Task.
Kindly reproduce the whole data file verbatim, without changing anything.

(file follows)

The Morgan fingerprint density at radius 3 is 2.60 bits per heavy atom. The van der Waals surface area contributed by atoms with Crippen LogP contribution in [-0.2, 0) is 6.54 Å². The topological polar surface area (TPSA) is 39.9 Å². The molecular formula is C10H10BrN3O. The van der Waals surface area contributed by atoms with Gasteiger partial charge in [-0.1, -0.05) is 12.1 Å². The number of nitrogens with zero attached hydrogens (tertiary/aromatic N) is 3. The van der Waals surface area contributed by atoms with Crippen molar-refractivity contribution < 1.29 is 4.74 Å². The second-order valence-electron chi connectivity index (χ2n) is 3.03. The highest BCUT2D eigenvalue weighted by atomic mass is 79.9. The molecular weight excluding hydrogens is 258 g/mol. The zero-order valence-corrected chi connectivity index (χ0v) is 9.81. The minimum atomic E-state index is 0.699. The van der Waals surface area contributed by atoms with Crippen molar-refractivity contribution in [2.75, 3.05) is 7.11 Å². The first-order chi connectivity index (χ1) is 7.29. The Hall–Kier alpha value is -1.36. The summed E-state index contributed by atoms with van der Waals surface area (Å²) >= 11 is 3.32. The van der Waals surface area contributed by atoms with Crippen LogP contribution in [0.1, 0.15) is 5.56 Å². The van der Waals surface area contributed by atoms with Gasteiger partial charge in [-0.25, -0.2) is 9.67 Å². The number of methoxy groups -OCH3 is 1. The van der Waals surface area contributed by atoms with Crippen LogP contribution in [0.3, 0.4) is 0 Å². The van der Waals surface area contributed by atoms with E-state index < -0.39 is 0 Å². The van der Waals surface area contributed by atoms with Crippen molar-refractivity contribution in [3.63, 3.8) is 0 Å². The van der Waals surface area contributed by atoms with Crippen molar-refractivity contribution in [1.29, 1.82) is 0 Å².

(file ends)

The Morgan fingerprint density at radius 3 is 2.60 bits per heavy atom. The van der Waals surface area contributed by atoms with Crippen LogP contribution in [-0.2, 0) is 6.54 Å². The topological polar surface area (TPSA) is 39.9 Å². The molecular formula is C10H10BrN3O. The van der Waals surface area contributed by atoms with Gasteiger partial charge in [-0.1, -0.05) is 12.1 Å². The number of nitrogens with zero attached hydrogens (tertiary/aromatic N) is 3. The van der Waals surface area contributed by atoms with Crippen molar-refractivity contribution < 1.29 is 4.74 Å². The second-order valence-electron chi connectivity index (χ2n) is 3.03. The highest BCUT2D eigenvalue weighted by atomic mass is 79.9. The molecular weight excluding hydrogens is 258 g/mol. The zero-order valence-corrected chi connectivity index (χ0v) is 9.81. The minimum atomic E-state index is 0.699. The van der Waals surface area contributed by atoms with Crippen molar-refractivity contribution in [2.75, 3.05) is 7.11 Å². The first-order chi connectivity index (χ1) is 7.29. The Hall–Kier alpha value is -1.36. The summed E-state index contributed by atoms with van der Waals surface area (Å²) >= 11 is 3.32. The van der Waals surface area contributed by atoms with Crippen LogP contribution in [0.1, 0.15) is 5.56 Å². The van der Waals surface area contributed by atoms with Gasteiger partial charge in [-0.25, -0.2) is 9.67 Å². The number of methoxy groups -OCH3 is 1. The van der Waals surface area contributed by atoms with Crippen LogP contribution in [0.3, 0.4) is 0 Å². The van der Waals surface area contributed by atoms with E-state index < -0.39 is 0 Å². The van der Waals surface area contributed by atoms with Crippen molar-refractivity contribution in [3.63, 3.8) is 0 Å². The van der Waals surface area contributed by atoms with Crippen molar-refractivity contribution in [1.29, 1.82) is 0 Å².